TED Video, TEDxHogeschoolUtrecht – Liane Young – The Brain on Intention, TEDx Talks, January 2012, 14:34 minutes

Summary

Even though we may not have a definitive answer to the question ‘Are we free?’, we can say some things about it that may affect the way we think.

  • We cannot say definitively whether the world is pre-determined in the sense that every state of the universe at any one time could not have been otherwise. This partly arises out of our ignorance about physics and whether in some sense there is an inherent lack of causality.
  • If the universe does obey causal laws then that does not mean that the state of the universe would be necessarily knowable.
  • Whether or not the universe is knowably pre-determined is independent of our subjective feelings of consciousness and freewill. We behave as if we have freewill, we assume others are conscious sentient beings with freewill and the moral responsibility that arises out of this.
  • However, within this framework there are acknowledged limitations on freewill, degrees of consciousness and consequently degrees of moral responsibility.
  • These limitations and degrees arise in numerous ways including our own resources, imagination and capacity for reflections (self-consciousness), cognitive biases and controlling factors (including our own genetics, families, cultures, organisations and governments) that either subconsciously or consciously constrain our options and freedom to make choices.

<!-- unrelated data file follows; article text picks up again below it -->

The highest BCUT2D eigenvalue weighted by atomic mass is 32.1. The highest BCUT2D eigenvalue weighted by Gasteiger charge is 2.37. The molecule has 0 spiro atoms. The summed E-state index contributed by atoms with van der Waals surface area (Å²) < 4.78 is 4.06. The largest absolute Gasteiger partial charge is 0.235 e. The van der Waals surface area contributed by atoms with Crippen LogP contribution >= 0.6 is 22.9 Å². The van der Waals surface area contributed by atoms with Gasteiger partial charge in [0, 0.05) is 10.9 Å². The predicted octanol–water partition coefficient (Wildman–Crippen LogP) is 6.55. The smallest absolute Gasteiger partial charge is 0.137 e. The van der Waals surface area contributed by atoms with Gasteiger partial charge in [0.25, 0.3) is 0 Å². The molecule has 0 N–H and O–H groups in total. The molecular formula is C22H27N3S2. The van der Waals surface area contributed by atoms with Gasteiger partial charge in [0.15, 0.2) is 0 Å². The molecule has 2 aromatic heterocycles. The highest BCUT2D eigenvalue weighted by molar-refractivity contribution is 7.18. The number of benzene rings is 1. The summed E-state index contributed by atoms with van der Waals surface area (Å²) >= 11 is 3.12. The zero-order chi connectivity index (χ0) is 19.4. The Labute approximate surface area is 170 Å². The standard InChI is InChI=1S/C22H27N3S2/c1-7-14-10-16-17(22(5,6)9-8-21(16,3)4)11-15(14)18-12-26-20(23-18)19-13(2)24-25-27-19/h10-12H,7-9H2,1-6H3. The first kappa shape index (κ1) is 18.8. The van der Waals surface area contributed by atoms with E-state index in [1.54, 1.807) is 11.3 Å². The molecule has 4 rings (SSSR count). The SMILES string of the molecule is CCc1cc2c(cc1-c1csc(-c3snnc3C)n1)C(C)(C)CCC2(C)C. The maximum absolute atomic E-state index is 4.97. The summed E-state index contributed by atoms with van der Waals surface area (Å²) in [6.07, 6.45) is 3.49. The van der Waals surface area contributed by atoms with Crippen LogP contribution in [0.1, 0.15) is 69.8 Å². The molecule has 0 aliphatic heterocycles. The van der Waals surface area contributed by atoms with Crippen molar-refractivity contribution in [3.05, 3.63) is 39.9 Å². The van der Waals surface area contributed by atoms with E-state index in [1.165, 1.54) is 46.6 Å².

• There could be a correlation between degree of consciousness and the integrated information processing capacity of a system, perhaps even regardless of whether that system is regarded as ‘alive’.
  • Wellbeing seems to be enhanced by the feeling that we have the freedom to control our own destiny whether or not this freedom is an illusion.
  • The more we find out about psychology, the mind and the brain, the more it looks as if we can explain and predict our actions and choices more accurately by an appeal to science than an appeal to our own intuitions.
  • Our intuitions seem largely based on the pragmatic need to survive and deal effectively with threat within our limited resources. They are not inherently geared to finding the ‘truth’ or accurately modelling reality unless it has payoff in terms of survival.